A few of those Cherry Blossom cocktails in the basement of the Japanese restaurant, and Carla is ready to roll, ready to sing, on stage, in front of all of you. Yes, you. You know who you are, and you are here to listen, here maybe to sing along with her, if Bacchus inspires you properly, too.

Carla has waited all her life to do this, karaoke some sort of dream-come-true for a would-be torch singer. She has handed off the little slip of paper to the man behind the wall and walks onto the stage like Judy Garland singing covers. She waves.

“I tell myself… what’s done is done,” Carla interprets this, dramatically signing “all done” as she sings.

“I pick the pieces off the floor…”

This is terrible. She continues, stomping and slurring by the bitter fade, “Oh dear God, it must be him, it must be him, or I shall die…”

Carla’s friend convinces her that she really should not have another, loads her into the car and drives her back home. Carla starts to cry because her friend loves her so much.

It is morning, and here is Carla, cringing as the telephone rings–no it is distinctly not him, thank God. It is a new member of the fan club, it seems, laughing voices asking about the night out as Carla stalks around the apartment, walks past that little black dress turned out halfway, tossed on the back of the chair, one heel beneath it, the other undoubtedly dropped outside the palace sometime round midnight.


Oh weary friends, don’t pour your heart out so freely when you are aching, or you may never get it back.

Don’t sing that Patsy Cline. Don’t climb up to that microphone in some small Parisian theater and call yourself a sparrow. Just don’t.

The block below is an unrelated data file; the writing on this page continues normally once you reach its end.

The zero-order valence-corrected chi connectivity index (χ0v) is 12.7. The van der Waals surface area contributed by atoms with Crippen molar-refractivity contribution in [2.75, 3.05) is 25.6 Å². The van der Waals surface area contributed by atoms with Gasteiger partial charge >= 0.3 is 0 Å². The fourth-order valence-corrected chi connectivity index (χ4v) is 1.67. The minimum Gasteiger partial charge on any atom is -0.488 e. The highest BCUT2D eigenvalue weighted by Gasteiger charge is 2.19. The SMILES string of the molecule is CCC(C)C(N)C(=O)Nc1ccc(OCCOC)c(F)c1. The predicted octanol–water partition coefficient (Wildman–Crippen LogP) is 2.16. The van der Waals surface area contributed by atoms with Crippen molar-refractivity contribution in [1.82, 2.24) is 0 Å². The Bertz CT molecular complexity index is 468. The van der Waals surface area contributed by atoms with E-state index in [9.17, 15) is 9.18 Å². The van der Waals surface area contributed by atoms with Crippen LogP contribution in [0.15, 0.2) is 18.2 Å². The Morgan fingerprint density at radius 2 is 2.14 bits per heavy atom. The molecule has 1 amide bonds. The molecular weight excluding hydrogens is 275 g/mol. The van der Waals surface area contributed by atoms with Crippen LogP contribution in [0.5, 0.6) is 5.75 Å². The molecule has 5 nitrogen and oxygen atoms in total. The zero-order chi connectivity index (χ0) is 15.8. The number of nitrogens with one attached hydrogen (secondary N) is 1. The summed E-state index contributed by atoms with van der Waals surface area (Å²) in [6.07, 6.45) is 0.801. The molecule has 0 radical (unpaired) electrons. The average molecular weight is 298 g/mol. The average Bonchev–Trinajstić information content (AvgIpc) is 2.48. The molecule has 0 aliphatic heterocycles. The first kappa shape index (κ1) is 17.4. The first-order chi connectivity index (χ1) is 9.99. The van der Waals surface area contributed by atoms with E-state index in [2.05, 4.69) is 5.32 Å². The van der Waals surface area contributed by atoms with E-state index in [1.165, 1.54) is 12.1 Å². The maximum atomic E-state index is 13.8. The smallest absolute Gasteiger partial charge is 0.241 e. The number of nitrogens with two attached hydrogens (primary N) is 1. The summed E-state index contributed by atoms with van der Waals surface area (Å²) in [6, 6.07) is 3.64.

Don’t book your flight for tonight on Expedia, hotel included. Don’t wander those lonely streets of some city you always wanted to visit, just to forget. Don’t.

Don’t bungee jump, write songs, join a dating site. Just don’t. Don’t seek adventure for the sake of forgetting, because you never will now, you know.

You will think only of him, then, every time you turn the corner, dream, want. Yes, you will remember the night they all remember, the night you belted out that Vicki Carr in a dingy karaoke bar, and staggered around your apartment laughing a little too much, singing into a dildo until you lay down for just a moment, ceiling spinning, woke later with the mock microphone beside you, the garters hanging empty, stockings at your feet, lights on, a massive headache, and work the next day.

You call in sick, and nurse yourself with hot tea, hot baths, masturbation and tears, and somehow, in laughter, it still feels as though it will never be all right, even though it really is all right. But now you’ve done it: now you will never forget.

So don’t.

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